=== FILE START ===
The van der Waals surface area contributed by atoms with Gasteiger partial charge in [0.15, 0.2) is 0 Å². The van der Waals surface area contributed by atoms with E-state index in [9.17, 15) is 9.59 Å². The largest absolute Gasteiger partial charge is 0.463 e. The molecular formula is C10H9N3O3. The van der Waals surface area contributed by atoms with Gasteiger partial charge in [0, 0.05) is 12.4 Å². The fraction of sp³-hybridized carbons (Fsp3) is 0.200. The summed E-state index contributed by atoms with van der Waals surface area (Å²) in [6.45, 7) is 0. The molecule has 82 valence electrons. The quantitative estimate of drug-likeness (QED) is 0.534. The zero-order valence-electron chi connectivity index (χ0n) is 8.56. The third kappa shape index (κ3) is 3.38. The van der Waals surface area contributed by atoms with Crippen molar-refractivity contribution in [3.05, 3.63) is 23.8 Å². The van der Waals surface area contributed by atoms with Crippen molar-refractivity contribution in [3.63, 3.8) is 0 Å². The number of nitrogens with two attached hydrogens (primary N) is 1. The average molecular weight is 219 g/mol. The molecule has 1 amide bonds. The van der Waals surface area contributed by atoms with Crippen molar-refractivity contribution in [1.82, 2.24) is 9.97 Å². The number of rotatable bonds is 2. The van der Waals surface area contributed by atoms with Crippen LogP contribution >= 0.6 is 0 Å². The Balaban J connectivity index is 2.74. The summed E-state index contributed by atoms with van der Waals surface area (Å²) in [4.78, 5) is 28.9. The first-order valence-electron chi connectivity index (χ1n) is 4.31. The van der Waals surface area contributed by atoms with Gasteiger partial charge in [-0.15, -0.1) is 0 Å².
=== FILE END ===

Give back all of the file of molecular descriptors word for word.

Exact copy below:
The van der Waals surface area contributed by atoms with Gasteiger partial charge in [0.15, 0.2) is 0 Å². The van der Waals surface area contributed by atoms with E-state index in [9.17, 15) is 9.59 Å². The largest absolute Gasteiger partial charge is 0.463 e. The molecular formula is C10H9N3O3. The van der Waals surface area contributed by atoms with Gasteiger partial charge in [0, 0.05) is 12.4 Å². The fraction of sp³-hybridized carbons (Fsp3) is 0.200. The summed E-state index contributed by atoms with van der Waals surface area (Å²) in [6.45, 7) is 0. The molecule has 82 valence electrons. The quantitative estimate of drug-likeness (QED) is 0.534. The zero-order valence-electron chi connectivity index (χ0n) is 8.56. The third kappa shape index (κ3) is 3.38. The van der Waals surface area contributed by atoms with Crippen molar-refractivity contribution in [3.05, 3.63) is 23.8 Å². The van der Waals surface area contributed by atoms with Crippen molar-refractivity contribution in [3.63, 3.8) is 0 Å². The number of nitrogens with two attached hydrogens (primary N) is 1. The average molecular weight is 219 g/mol. The molecule has 1 amide bonds. The van der Waals surface area contributed by atoms with Crippen molar-refractivity contribution in [1.82, 2.24) is 9.97 Å². The number of rotatable bonds is 2. The van der Waals surface area contributed by atoms with Crippen LogP contribution >= 0.6 is 0 Å². The Balaban J connectivity index is 2.74. The summed E-state index contributed by atoms with van der Waals surface area (Å²) in [4.78, 5) is 28.9. The first-order valence-electron chi connectivity index (χ1n) is 4.31. The van der Waals surface area contributed by atoms with Gasteiger partial charge in [-0.15, -0.1) is 0 Å².